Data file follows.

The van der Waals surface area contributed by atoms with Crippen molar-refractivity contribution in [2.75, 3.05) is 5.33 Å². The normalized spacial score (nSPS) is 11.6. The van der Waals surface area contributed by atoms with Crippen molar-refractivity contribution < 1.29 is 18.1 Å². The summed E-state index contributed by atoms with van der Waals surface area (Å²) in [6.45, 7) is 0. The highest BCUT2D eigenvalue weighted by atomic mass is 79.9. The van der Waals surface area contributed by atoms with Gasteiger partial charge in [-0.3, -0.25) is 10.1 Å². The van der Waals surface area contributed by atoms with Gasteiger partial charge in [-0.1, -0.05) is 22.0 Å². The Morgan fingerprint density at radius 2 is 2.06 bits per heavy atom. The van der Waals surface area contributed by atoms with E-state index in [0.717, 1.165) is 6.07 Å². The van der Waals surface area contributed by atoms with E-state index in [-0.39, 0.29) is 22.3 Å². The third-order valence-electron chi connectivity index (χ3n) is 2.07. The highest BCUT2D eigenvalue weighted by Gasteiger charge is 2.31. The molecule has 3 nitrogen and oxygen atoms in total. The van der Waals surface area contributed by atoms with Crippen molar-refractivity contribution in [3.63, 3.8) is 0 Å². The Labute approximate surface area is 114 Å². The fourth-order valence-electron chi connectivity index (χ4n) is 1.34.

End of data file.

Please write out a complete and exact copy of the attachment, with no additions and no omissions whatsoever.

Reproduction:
The van der Waals surface area contributed by atoms with Crippen molar-refractivity contribution in [2.75, 3.05) is 5.33 Å². The normalized spacial score (nSPS) is 11.6. The van der Waals surface area contributed by atoms with Crippen molar-refractivity contribution < 1.29 is 18.1 Å². The summed E-state index contributed by atoms with van der Waals surface area (Å²) in [6.45, 7) is 0. The highest BCUT2D eigenvalue weighted by atomic mass is 79.9. The van der Waals surface area contributed by atoms with Gasteiger partial charge in [-0.3, -0.25) is 10.1 Å². The van der Waals surface area contributed by atoms with Gasteiger partial charge in [-0.1, -0.05) is 22.0 Å². The Morgan fingerprint density at radius 2 is 2.06 bits per heavy atom. The van der Waals surface area contributed by atoms with E-state index in [0.717, 1.165) is 6.07 Å². The van der Waals surface area contributed by atoms with E-state index in [-0.39, 0.29) is 22.3 Å². The third-order valence-electron chi connectivity index (χ3n) is 2.07. The highest BCUT2D eigenvalue weighted by Gasteiger charge is 2.31. The molecule has 3 nitrogen and oxygen atoms in total. The van der Waals surface area contributed by atoms with Crippen molar-refractivity contribution in [3.63, 3.8) is 0 Å². The Labute approximate surface area is 114 Å². The fourth-order valence-electron chi connectivity index (χ4n) is 1.34.